Jump to content

General woodworking question


Carman007
 Share

Recommended Posts

When jointing the top plate. How close do the boards need to come together. I have a 22 inch jointer planer. I clamp the boards side by side an go to town. The boards seem flat relative to the jointer but when I put the boards together light shows through the gap. I'd say it's maybe a 1mm gap 2mm at the very most...if I was making a tabletop I'd pull it together and call it a day but is this insufficient for a violin? Any ideas on why I can't get it perfect? Is there such thing as perfect?

Link to comment
Share on other sites

51 minutes ago, Carman007 said:

...a 1mm gap[,] 2mm at the very most...is this insufficient for a violin?...

Yes.

Also, the tool marks left by a jointer are unacceptable.  If you could adjust the infeed and outfeed tables of the jointer to leave no gap, then remove the tool marks with one or two light cuts with a hand plane, you would be good.

Link to comment
Share on other sites

I'm not particularly experienced at making violins, but woodworking I have significantly more experience. A "sprung" joint with a slight gap in it is generally fine on a piece of furniture. On a violin, particularly when the ends of the wood are cut away when cutting the outline, a perfect joint seems a far better approach than a sprung joint IMO. Particularly because that joint is generally going to be under stress. 1-2mm is quite a big gap I would think, and even if you're ok with a sprung joint, that seems like a big gap to me.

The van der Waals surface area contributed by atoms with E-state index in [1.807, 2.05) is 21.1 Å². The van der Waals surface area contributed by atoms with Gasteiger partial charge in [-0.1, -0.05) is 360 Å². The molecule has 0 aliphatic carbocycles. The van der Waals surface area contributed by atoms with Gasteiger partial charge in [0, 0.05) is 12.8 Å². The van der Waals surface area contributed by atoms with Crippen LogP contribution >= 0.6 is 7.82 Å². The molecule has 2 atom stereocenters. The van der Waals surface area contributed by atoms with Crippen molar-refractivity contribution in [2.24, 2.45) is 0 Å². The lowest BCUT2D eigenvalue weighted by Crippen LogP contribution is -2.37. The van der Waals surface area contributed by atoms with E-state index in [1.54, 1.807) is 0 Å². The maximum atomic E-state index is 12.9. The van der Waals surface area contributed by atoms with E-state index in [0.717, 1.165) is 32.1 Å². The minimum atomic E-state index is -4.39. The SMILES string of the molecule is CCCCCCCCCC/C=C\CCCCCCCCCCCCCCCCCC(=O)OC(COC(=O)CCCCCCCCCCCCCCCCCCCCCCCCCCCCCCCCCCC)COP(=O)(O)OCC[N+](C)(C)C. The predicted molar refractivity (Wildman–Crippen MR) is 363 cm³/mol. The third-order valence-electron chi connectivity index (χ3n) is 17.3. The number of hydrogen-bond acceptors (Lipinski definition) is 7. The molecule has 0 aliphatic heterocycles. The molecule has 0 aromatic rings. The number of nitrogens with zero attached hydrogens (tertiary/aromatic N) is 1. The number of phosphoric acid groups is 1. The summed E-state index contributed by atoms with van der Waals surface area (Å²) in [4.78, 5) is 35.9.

If you're using a hand plane (which you should do even if it's just finishing from an electric planer), it's relatively common to have gaps if there's not a proper planing technique. If you're using a 22" hand plane, you could get a great joint, but if you're relatively inexperienced, I personally think a smaller, lighter weight plane would give you more control... unless you are using a wooden hand plane which is going to be lighter. A short #4 hand plane can give you a perfect joint on any length of wood just as well as a longer "jointer" plane can with proper technique. Also taking your time with shallow cuts and checking for square and flatness regularly will help you see how and when you might need to make a correction during the cut. Something small like violin wood definitely shouldn't require a longer plane.